I went home and checked email correspondence from last year and could see I had and also the reasons why. It is easy to see how a dispute may have arisen without the benefit of a paper trail.

Email is like the Swiss Army knife of communication—quick, convenient, and always at your fingertips. Whether you’re coordinating with colleagues or touching base with clients, emails have your back.

Plus, the fact that it leaves a paper trail is like having your own personal secretary documenting everything.

One of the well known reasons why people create lots of unnecessary email in an organization is that they want to create a paper trail.

And these were literally the first three results for my search. In all, I think it is clear that paper trail is the right term here, supported both by dictionary definitions and common usage. Don't overthink it, just call it a paper trail.

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An email thread forms an Audit Trail.

M-W calls it a "a record of a sequence of events (such as actions performed by a computer) from which a history may be reconstructed."

Proof. A log. Documentation. Possibly, CYA documentation.

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    Events are not the same as emails. While an audit trail might include emails, it's not common. Usually it would be a record of who viewed and modified critical data.
    – Barmar
    Apr 19 at 14:32
  • @Barmar And papers aren't the same as letters, so an audit trail would still be an electronic version of a paper trail, or more likely the hypernym that covers both digital and physical records of events
    – No Name
    Apr 19 at 17:22
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    @NoName Yeah, but "audit trail" is tends to be used specifically for logs of important events. A bunch of saved emails is not usually considered an audit trail (although I suppose some organizations could implement their audit trail that way).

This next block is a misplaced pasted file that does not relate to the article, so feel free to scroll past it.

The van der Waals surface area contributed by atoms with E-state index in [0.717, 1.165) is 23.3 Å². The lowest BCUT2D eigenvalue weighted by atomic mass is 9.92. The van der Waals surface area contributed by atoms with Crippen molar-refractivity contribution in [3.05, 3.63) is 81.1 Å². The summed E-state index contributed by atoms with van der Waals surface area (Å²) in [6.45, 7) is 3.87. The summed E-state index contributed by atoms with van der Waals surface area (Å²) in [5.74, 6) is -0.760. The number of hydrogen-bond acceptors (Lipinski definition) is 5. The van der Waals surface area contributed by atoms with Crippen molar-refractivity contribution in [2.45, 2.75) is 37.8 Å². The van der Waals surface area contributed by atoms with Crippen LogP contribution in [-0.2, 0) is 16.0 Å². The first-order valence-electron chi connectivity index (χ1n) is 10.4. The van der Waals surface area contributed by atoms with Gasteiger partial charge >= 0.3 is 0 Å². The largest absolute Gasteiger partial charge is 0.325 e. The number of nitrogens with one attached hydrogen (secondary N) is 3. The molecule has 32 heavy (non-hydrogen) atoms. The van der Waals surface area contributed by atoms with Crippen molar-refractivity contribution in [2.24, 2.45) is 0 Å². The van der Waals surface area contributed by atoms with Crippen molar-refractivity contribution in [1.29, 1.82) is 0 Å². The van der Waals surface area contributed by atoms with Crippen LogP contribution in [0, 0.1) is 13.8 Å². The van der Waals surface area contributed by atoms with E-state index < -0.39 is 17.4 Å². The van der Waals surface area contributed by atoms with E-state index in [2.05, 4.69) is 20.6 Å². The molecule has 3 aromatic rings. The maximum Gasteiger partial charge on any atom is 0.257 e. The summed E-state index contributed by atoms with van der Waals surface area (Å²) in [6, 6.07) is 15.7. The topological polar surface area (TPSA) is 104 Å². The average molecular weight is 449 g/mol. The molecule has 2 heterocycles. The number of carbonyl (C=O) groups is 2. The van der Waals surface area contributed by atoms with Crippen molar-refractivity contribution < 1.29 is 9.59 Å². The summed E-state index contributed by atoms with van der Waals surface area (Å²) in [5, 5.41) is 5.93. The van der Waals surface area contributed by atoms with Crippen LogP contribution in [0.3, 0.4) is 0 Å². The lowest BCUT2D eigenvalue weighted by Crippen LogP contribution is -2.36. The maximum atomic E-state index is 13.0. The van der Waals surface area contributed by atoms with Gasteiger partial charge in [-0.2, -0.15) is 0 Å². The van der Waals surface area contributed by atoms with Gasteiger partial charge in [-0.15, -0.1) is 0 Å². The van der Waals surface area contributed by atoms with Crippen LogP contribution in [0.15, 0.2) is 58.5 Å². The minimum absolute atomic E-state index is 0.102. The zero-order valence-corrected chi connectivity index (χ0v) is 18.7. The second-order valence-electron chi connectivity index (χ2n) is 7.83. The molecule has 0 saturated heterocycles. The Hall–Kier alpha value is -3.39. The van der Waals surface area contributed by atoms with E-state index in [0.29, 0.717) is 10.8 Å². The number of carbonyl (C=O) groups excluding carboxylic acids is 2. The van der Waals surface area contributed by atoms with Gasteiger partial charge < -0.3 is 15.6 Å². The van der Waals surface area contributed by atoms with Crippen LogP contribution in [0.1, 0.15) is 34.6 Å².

– Barmar
    Apr 19 at 17:28
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It could be a thread.

Cambridge Dictionary has:

a connected group of pieces of writing on the internet, where people are talking about a particular subject

Merriam-Webster has:

a series of electronic messages (as on a message board or social media website) following a single topic or in response to a single message

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    this is good, although "** trail" has a connotation of something being used as proof/evidence (I think "thread" is more general)
    – Ben Bolker
    Apr 18 at 21:30
  • The correspondence may comprise more than one thread (given that thread here has a specific technical meaning in SMTP and NNTP usage). Apr 20 at 14:13
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If it's actually "e-mail communication" as in your title, email trail is quite often used.

In the usage I'm familiar with, this doesn't rule out attachments, but if the majority of the important content is in attachments it may not be the best term.

Paper trail is still used, perhaps figuratively but documents sent by email are still often printed for records.

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A sequence of emails would form (part of) a data trail, analogous to a sequence of letters forming (part of) a paper trail.

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Written record

Not as specific, but a very common term that includes all forms of written information about an event or a sequence of events.